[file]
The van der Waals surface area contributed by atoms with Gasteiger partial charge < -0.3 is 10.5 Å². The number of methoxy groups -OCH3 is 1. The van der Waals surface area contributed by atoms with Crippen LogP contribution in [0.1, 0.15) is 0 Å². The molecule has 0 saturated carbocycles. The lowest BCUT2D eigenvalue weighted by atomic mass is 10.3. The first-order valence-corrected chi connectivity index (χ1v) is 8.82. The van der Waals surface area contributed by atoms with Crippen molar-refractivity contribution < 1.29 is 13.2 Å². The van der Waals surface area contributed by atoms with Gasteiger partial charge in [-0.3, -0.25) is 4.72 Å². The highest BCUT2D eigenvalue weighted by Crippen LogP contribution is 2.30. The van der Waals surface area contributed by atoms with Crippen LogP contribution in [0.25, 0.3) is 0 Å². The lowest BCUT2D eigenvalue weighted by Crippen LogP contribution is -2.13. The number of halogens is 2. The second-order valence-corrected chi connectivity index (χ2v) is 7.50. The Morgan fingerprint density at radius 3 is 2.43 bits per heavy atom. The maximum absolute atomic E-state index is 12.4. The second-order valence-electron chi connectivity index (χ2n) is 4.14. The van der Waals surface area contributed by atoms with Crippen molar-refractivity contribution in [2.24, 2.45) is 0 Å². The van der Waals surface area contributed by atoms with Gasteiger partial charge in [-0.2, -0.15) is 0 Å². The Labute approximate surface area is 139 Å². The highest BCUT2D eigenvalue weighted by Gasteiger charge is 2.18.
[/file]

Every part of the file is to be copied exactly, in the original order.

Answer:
The van der Waals surface area contributed by atoms with Gasteiger partial charge < -0.3 is 10.5 Å². The number of methoxy groups -OCH3 is 1. The van der Waals surface area contributed by atoms with Crippen LogP contribution in [0.1, 0.15) is 0 Å². The molecule has 0 saturated carbocycles. The lowest BCUT2D eigenvalue weighted by atomic mass is 10.3. The first-order valence-corrected chi connectivity index (χ1v) is 8.82. The van der Waals surface area contributed by atoms with Crippen molar-refractivity contribution < 1.29 is 13.2 Å². The van der Waals surface area contributed by atoms with Gasteiger partial charge in [-0.3, -0.25) is 4.72 Å². The highest BCUT2D eigenvalue weighted by Crippen LogP contribution is 2.30. The van der Waals surface area contributed by atoms with Crippen LogP contribution in [0.25, 0.3) is 0 Å². The lowest BCUT2D eigenvalue weighted by Crippen LogP contribution is -2.13. The number of halogens is 2. The second-order valence-corrected chi connectivity index (χ2v) is 7.50. The Morgan fingerprint density at radius 3 is 2.43 bits per heavy atom. The maximum absolute atomic E-state index is 12.4. The second-order valence-electron chi connectivity index (χ2n) is 4.14. The van der Waals surface area contributed by atoms with Crippen molar-refractivity contribution in [2.24, 2.45) is 0 Å². The van der Waals surface area contributed by atoms with Gasteiger partial charge in [-0.2, -0.15) is 0 Å². The Labute approximate surface area is 139 Å². The highest BCUT2D eigenvalue weighted by Gasteiger charge is 2.18.